Christian T. Petersen is perhaps best well known as the founder of Fantasy Flight Games. He wrote the Nocturnum set of adventures of Call of Cthulhu with Darrell Hardy, co-designed the Game of Thrones wargame and worked on Doom: The Boardgame.
In 2014 Petersen became the CEO of Asmodee North America. Asmodee is a well backed French publisher and holding company which had been aggressively buying up other companies and licenses. It was Asmodee which secured the rights to Catan.
He was the CEO of Asmodee North America for four years.
In a press release, Petersen says;
After nearly twenty years with FFG and four years with Asmodee, I’ve seen our market go through tremendous change and amazing growth. Tabletop games have been accepted into the fabric of society and represented in pop-culture more positively than anyone could have hoped for when I joined the industry. I feel fortunate to have experienced this phenomenon first-hand, and to have been part of such an incredible journey.
“Now it’s time to hand the reins to a new generation of leaders who along with the amazing staff at Asmodee North America and its studios (Catan, Days of Wonder, FFG, Heidelbär, Plaid Hat, and Z-Man), will move forward with their own unique energy and vision. I have no doubt that they’ll be better, burn brighter, and achieve ever more fantastic things. I can’t wait to see what they’ll do, and to play what they’ll make.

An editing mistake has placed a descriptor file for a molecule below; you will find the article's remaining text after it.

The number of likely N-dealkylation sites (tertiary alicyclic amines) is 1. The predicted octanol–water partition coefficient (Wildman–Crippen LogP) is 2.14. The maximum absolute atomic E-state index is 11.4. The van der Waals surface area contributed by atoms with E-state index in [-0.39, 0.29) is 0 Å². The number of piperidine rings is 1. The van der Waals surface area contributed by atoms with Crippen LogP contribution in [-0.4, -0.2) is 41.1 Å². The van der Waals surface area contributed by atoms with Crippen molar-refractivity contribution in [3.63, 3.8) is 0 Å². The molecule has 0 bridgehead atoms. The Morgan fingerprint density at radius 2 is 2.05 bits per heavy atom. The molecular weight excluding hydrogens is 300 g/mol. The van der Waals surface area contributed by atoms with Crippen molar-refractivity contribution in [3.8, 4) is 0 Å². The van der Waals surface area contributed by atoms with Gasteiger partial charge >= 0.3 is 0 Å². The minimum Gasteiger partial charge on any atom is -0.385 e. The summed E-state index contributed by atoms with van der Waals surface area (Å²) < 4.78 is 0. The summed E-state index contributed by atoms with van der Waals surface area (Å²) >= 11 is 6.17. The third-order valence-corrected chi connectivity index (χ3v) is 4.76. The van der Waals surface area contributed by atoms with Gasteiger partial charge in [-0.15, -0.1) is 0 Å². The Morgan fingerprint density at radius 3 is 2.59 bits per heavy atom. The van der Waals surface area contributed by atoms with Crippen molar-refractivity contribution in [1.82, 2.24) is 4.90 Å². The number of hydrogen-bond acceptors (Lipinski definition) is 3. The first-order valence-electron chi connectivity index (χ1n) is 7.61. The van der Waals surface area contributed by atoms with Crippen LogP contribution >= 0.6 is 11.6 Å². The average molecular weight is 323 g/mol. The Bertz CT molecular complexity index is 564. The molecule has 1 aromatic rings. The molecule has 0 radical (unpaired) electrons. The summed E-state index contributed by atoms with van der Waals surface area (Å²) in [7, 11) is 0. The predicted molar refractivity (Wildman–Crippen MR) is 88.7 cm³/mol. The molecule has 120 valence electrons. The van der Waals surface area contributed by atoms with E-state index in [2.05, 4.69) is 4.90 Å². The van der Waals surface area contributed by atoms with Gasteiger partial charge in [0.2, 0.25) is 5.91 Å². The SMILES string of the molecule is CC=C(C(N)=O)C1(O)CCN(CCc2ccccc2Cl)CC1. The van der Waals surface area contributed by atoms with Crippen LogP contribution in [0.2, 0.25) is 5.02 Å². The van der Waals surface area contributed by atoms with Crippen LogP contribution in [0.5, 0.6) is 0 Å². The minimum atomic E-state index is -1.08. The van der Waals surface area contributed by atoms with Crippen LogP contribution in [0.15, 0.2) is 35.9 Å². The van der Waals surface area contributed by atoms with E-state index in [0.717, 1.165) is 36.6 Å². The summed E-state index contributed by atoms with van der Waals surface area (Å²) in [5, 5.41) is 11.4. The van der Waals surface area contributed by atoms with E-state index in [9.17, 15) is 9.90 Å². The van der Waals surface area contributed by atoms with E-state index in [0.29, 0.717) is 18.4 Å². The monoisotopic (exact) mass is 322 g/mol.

“The games to be released from our U.S. studios over the next 6-12 months, represent the final game products in which I have played a part. I could not have hoped for a more innovative, more commercially exciting, or more satisfying finale.
“I leave to focus on family, health, and the pursuit of other interests. My departure has been long-planned with the Asmodee Group CEO, and my friend, Stephane Carville.
“I’m proud to leave Asmodee North America in extraordinarily capable hands. I’ll always be grateful to my terrific colleagues and business partners over the years, and most especially to the players. I could not have done it without you, but I’m sure you can do it without me.”
The timing of Petersen’s news is interesting. It is just before Gen Con and just after Asmodee (likely) selling itself to another equity firm, PAI Partners, for about $1.4bn.
It could also be that ‘four years’ is the average length of an earn-out clause on a corporate acquisition and Petersen couldn’t move before now. His stated ‘pursuit of other interests’ may well be more games but not before his no-compete / no-solicit clause runs out.
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